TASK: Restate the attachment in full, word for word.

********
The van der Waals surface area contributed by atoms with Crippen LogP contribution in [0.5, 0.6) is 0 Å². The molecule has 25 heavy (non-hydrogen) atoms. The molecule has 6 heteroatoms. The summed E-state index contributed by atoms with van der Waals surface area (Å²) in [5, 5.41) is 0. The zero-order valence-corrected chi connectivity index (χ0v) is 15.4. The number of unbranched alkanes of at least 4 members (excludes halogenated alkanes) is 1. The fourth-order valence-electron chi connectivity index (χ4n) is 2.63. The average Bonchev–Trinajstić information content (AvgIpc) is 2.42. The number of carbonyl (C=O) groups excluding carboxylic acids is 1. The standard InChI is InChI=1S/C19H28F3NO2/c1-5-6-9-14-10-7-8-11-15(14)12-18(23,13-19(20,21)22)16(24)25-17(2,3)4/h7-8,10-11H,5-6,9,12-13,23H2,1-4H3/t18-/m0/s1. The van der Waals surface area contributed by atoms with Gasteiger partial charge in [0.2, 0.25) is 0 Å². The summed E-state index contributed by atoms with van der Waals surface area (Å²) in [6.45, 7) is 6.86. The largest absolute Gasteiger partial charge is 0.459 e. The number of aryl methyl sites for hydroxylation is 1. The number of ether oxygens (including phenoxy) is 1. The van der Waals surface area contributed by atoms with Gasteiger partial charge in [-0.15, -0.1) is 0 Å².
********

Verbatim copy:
The van der Waals surface area contributed by atoms with Crippen LogP contribution in [0.5, 0.6) is 0 Å². The molecule has 25 heavy (non-hydrogen) atoms. The molecule has 6 heteroatoms. The summed E-state index contributed by atoms with van der Waals surface area (Å²) in [5, 5.41) is 0. The zero-order valence-corrected chi connectivity index (χ0v) is 15.4. The number of unbranched alkanes of at least 4 members (excludes halogenated alkanes) is 1. The fourth-order valence-electron chi connectivity index (χ4n) is 2.63. The average Bonchev–Trinajstić information content (AvgIpc) is 2.42. The number of carbonyl (C=O) groups excluding carboxylic acids is 1. The standard InChI is InChI=1S/C19H28F3NO2/c1-5-6-9-14-10-7-8-11-15(14)12-18(23,13-19(20,21)22)16(24)25-17(2,3)4/h7-8,10-11H,5-6,9,12-13,23H2,1-4H3/t18-/m0/s1. The van der Waals surface area contributed by atoms with Gasteiger partial charge in [0.2, 0.25) is 0 Å². The summed E-state index contributed by atoms with van der Waals surface area (Å²) in [6.45, 7) is 6.86. The largest absolute Gasteiger partial charge is 0.459 e. The number of aryl methyl sites for hydroxylation is 1. The number of ether oxygens (including phenoxy) is 1. The van der Waals surface area contributed by atoms with Gasteiger partial charge in [-0.15, -0.1) is 0 Å².